alexa Calculating the 2D motion of lumbar vertebrae using splines.
Geology & Earth Science

Geology & Earth Science

Journal of Remote Sensing & GIS

Author(s): McCane B, King TI, Abbott JH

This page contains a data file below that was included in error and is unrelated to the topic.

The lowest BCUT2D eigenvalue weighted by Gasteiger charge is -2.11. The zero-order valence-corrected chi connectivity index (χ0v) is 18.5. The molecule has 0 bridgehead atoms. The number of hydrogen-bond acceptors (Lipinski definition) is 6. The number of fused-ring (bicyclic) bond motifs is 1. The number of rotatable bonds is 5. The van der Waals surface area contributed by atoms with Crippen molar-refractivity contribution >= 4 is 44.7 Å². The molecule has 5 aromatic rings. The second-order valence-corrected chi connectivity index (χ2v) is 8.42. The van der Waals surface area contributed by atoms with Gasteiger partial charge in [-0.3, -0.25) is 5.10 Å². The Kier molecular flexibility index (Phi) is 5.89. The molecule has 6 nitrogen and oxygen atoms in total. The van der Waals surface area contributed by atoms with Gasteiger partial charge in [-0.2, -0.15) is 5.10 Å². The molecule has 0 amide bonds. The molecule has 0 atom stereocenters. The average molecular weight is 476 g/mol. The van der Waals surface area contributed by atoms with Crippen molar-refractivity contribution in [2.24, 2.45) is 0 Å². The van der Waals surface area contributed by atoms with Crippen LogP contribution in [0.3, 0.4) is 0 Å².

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Abstract In this study we investigate the use of splines and the ICP method [Besl, P., McKay, N., 1992. A method for registration of 3d shapes. IEEE Transactions on Pattern Analysis and Machine Intelligence 14, 239-256.] for calculating the transformation parameters for a rigid body undergoing planar motion parallel to the image plane. We demonstrate the efficacy of the method by estimating the finite centre of rotation and angle of rotation from lateral flexion/extension radiographs of the lumbar spine. In an in vitro error study, the method displayed an average error of rotation of 0.44 +/- 0.45 degrees, and an average error in FCR calculation of 7.6 +/- 8.5 mm. The method was shown to be superior to that of Crisco et al. [Two-dimensional rigid-body kinematics using image contour registration. Journal of Biomechanics 28(1), 119-124.] and Brinckmann et al. [Quantification of overload injuries of the thoracolumbar spine in persons exposed to heavy physical exertions or vibration at the workplace: Part i - the shape of vertebrae and intervertebral discs - study of a yound, healthy population and a middle-aged control group. Clinical Biomechanics Supplement 1, S5-S83.] for the tests performed here. In general, we believe the use of splines to represent planar shapes to be superior to using digitised curves or landmarks for several reasons. First, with appropriate software, splines require less effort to define and are a compact representation, with most vertebra outlines using less than 30 control points. Second, splines are inherently sub-pixel representations of curves, even if the control points are limited to pixel resolutions. Third, there is a well-defined method (the ICP algorithm) for registering shapes represented as splines. Finally, like digitised curves, splines are able to represent a large class of shapes with little effort, but reduce potential segmentation errors from two dimensions (parallel and perpendicular to the image gradient) to just one (parallel to the image gradient). We have developed an application for performing all the necessary computations which can be downloaded from This article was published in J Biomech and referenced in Journal of Remote Sensing & GIS

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